Paul refers in passing to other matters which had made his ministry one of pain and suffering. "In perils among false brethren" suggests disloyalties, charges, accusations, enmities. "It is not things that trouble us," said an experienced missionary to a traveler, "our difficulties are folks." Paul found much of his trouble in folks. The "care of all the churches" he mentions, too. He loved his churches and it grieved him to know of their strifes. His was a marvelous ministry. The world never saw anything like it before, and it has never seen anything like it since.
In the twelfth chapter Paul passes to visions. "I will come to visions and revelations." In these also, he had surpassed his enemies. He tells of experiences of remarkable character. He had been caught up even to the third heaven, into Paradise, and had heard unspeakable words. Then it was that there was given to Paul the "thorn in the flesh." What this "thorn" was we need not try to find out, for nobody really knows. All we need to know is told us--that it was the messenger of Satan to buffet him, lest he should be exalted over much by reason of the exceeding greatness of the revelations. It was a humbling experience of some kind. Then he tells us what he sought to do. He went to God in prayer with this torturing thorn. "For this thing I besought the Lord thrice, that it might depart from me." But his prayer was not answered in the way he hoped it would be. Yet it was answered in another way. He must keep his thorn--but he received the promise of grace to enable him to endure the pain, the humiliation, and yet go on with his work.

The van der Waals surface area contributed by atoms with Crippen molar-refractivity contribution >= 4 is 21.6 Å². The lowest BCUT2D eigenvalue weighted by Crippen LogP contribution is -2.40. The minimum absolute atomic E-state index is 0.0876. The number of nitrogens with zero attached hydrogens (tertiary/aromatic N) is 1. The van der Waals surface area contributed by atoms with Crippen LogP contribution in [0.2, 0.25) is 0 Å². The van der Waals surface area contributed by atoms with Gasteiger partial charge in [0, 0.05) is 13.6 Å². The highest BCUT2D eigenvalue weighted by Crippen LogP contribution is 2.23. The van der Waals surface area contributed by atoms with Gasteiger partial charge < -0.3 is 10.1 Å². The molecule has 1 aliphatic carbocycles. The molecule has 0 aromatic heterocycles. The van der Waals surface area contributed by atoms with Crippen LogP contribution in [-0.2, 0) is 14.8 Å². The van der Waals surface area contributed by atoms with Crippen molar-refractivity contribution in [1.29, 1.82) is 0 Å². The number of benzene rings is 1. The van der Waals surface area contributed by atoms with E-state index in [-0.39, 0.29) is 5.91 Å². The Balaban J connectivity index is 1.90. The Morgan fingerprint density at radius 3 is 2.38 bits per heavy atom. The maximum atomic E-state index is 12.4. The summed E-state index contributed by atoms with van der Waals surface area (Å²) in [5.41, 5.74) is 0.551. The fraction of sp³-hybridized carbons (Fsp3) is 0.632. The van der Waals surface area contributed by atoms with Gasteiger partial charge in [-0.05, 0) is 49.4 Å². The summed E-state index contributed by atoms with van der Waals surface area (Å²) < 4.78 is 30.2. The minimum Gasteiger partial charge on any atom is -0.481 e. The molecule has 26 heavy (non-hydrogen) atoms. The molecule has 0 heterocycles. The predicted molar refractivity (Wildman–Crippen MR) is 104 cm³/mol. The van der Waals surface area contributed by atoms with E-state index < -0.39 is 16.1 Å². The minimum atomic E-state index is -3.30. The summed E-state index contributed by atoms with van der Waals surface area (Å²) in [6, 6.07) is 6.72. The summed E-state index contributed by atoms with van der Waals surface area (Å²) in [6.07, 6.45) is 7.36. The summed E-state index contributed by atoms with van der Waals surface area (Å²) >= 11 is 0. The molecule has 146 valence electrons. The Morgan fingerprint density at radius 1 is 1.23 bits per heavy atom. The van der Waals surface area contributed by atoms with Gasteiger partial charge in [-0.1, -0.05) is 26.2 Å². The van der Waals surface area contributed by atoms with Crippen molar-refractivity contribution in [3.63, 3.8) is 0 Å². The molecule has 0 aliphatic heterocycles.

"My grace is sufficient for you: for my strength is made perfect in weakness." That is, he would get more of Christ's strength just in proportion to his own weakness. Then we have Paul's triumphant word. "Therefore I take pleasure in infirmities, in reproaches, in necessities, in persecutions, in distresses for Christ's sake: for when I am weak--then am I strong."
Thus we have the marks of Paul's superiority as a minister of Christ. There is no unfit boasting in this story of what he had suffered and what he had experienced. It was in his weakness that he gloried--that he was nothing--and that Christ was all in all.